7) When finished take the chicken out, add more olive oil and lemon. This is a real powerfully flavored dish - bright from the lemon, rich from the olive oil, and the charred smoky skin tastes delicious.

Tuesday, June 8, 2010

Commerce - Review

Commerce- Highly Not Recommended
50 Commerce St, New York NY 10014
Btwn Bedford & Barrow St
Phone: (212) 524-2301

I've heard some good things about this place and was in the mood for some good eats. Unfortunately this place totally disappoints. As soon as you walk in, you notice the large space which looks straight out of a 1930's movie - pretty cool space. Then, the unpleasantness kicks in. The first thing was the heat in the place - it was so hot that multiple people complained and I even saw couples getting up and leaving before they got food served. Also, we had reservations but still had to wait an additional 45 minutes. Completely ridiculous - I wanted to leave, but we were chatting up a storm and lost track of time. Now, with all that craziness was the food worth the insanity - definitely not! Overall, I give the restaurant an 50/100.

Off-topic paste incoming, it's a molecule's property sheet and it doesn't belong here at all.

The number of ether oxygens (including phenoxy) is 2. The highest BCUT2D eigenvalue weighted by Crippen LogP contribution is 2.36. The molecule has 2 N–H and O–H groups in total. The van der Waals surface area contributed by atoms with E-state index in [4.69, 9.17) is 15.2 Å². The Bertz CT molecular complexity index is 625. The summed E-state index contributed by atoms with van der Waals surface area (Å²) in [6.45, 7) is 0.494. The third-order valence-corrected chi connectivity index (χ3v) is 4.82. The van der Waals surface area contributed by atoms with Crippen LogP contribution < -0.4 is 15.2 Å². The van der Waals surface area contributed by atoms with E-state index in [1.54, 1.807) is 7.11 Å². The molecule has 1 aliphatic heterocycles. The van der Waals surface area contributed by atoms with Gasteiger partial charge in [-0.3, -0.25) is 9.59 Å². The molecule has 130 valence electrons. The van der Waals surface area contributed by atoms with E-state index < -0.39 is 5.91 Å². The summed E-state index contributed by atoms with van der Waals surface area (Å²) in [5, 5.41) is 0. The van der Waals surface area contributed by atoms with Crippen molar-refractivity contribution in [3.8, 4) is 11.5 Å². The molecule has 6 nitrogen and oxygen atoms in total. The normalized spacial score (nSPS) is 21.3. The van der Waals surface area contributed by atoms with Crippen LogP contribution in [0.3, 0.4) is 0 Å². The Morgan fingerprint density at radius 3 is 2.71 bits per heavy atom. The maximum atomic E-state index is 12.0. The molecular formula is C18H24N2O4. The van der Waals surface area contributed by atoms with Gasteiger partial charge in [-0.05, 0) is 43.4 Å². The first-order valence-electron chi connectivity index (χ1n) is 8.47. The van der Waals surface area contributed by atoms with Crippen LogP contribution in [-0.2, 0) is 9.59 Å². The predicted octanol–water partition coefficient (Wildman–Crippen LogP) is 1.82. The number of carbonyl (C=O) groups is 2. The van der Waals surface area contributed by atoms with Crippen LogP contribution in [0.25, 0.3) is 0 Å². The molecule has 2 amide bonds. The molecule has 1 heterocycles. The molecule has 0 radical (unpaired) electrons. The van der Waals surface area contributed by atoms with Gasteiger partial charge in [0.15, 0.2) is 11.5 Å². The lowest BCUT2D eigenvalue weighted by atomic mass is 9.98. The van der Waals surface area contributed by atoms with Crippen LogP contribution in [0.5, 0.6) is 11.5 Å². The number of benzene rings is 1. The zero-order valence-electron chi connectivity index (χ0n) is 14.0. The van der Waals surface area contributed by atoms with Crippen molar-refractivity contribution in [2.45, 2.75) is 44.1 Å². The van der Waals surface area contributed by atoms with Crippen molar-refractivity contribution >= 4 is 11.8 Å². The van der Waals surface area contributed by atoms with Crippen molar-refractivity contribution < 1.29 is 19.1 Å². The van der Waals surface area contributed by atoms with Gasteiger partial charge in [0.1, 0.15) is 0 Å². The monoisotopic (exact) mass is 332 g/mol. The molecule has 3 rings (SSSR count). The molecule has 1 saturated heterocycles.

Our Menu
Ragu Of Odd Things
oxtail, trotters and tripe with hand rolled orecchiette
This dish seemed like it would be right up my ally. I love oxtail, tripe, and trotters, but there were multiple things wrong with this dish. The first thing was the temperature of the food - it was so blistering hot, you couldn't taste anything at all. The next was the texture of the pasta which was way undercooked - very doughy. Then the oxtails, trotters, and tripe were crazy overcooked which made it uber mushy.

Fettuccini ---
with one hour tomato sauce & house made ricotta
A complete WTF dish in a bad way. The texture of the pasta was uber undercooked again and pretty gross - hand made fettuccini was so thick, which usually means you have to cook it longer. The tomato sauce was decent, but no idea why the eff talk about a one hour tomato sauce. It's basically tomatoes, ricotta, and a hella lot of parimigianno - decent, but nothing to write home about.

Degustation of lamb offal *
w/ kidney, liver & heart